Premier League fail to close FFP loophole after controversial Chelsea deal

  • Premier League held vote to ban clubs from using one-off profits to aid PSR reports
  • Chelsea attracted controversy after £76.5m sale of its own hotels to a sister company
  • Vote failed to receive enough support
Chelsea's owners exploited another financial loophole
Chelsea's owners exploited another financial loophole / James Gill - Danehouse/GettyImages

The Premier League have failed with an attempt to ban clubs from using profits from sales of club assets in their Financial Fair Play submissions.

Chelsea attracted major controversy after selling two hotels to a sister company of the BlueCo 22 ownership group for £76.5m - a deal which allowed them to fall back under the threshold for 2022/23's financial reports.

As noted by The Athletic, only 11 out of the required 14 clubs supported the Premier League's attempts to close the loophole, meaning clubs remain free to use such sales to boost their efforts to avoid falling foul of Profit and Sustainability Rules.

This is the second time the Premier League have raised the idea of closing this loophole. The English Football League banned the use of such profits after a rise in cases in 2021, but officials from the top flight did not receive enough interest from clubs to actually put it to a vote at the time.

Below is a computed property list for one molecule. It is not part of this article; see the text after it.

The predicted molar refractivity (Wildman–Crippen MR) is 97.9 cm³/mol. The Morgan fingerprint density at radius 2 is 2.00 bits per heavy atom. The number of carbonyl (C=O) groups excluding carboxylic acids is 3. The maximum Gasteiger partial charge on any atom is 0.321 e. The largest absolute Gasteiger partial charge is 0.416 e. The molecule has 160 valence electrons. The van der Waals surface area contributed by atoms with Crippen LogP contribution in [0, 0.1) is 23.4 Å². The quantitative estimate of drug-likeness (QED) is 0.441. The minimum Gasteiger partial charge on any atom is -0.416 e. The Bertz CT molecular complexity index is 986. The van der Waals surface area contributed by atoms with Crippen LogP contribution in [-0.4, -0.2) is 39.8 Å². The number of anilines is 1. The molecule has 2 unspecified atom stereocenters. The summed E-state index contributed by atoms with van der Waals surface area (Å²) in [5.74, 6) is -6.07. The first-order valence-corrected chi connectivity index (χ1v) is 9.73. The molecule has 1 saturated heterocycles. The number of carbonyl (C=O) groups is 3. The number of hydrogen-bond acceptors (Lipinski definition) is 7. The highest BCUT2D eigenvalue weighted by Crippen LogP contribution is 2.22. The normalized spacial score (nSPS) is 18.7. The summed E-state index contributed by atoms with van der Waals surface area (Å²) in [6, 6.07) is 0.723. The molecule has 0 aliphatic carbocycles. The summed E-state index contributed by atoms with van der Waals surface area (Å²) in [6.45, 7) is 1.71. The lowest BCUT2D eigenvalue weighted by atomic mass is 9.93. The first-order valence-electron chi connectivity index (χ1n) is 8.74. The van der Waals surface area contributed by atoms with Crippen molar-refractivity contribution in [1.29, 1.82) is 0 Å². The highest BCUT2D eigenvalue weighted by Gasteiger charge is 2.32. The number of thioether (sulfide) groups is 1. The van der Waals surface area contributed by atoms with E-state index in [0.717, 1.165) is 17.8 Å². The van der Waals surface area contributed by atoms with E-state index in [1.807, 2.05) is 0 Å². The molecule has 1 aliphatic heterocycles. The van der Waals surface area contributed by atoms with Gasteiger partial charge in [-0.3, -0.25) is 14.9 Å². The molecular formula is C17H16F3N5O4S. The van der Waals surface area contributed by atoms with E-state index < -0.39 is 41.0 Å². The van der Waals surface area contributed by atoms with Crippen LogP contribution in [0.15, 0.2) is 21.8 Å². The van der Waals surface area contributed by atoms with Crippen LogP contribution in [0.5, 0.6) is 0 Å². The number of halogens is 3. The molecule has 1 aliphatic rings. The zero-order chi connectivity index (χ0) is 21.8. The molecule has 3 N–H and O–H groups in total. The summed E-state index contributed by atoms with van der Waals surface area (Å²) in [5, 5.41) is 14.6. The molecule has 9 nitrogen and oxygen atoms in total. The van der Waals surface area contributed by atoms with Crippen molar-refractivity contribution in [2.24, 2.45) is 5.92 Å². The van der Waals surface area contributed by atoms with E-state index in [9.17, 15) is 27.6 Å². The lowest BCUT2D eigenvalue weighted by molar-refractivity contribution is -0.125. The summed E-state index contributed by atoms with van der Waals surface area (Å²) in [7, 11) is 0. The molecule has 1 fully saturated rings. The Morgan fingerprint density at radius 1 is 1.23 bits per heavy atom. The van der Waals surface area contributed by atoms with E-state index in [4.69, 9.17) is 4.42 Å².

A formal vote was held on Thursday but was once again shot down amid concerns over the specific nature of the proposed ban.

Stamford Bridge
Chelsea sold club hotels to a sister company of their owners / Crystal Pix/MB Media/GettyImages

It is believed that the wording used by the Premier League led to a divide among clubs, with some fearing it did not distinguish between "the type of non-football revenues that clubs believe they should be encouraged to exploit, such as building hotels, houses or indoor arenas, and the accountancy tricks of selling existing property to yourself".

A renewed push from the league to close this loophole is expected soon but, as it stands, Premier League teams remain free to use the sales of assets like stadiums, training ground and hotels to boost their profits.

Thursday's vote also included an informal agreement to trial a new "anchoring" system which is designed to prevent the richest clubs from aggressively outspending those around them.

Spending money will be tied to the amount of media and sponsorship income raised by the team who finishes bottom of the division, although the system is not expected to be formally introduced until the results of next season's trial are analysed.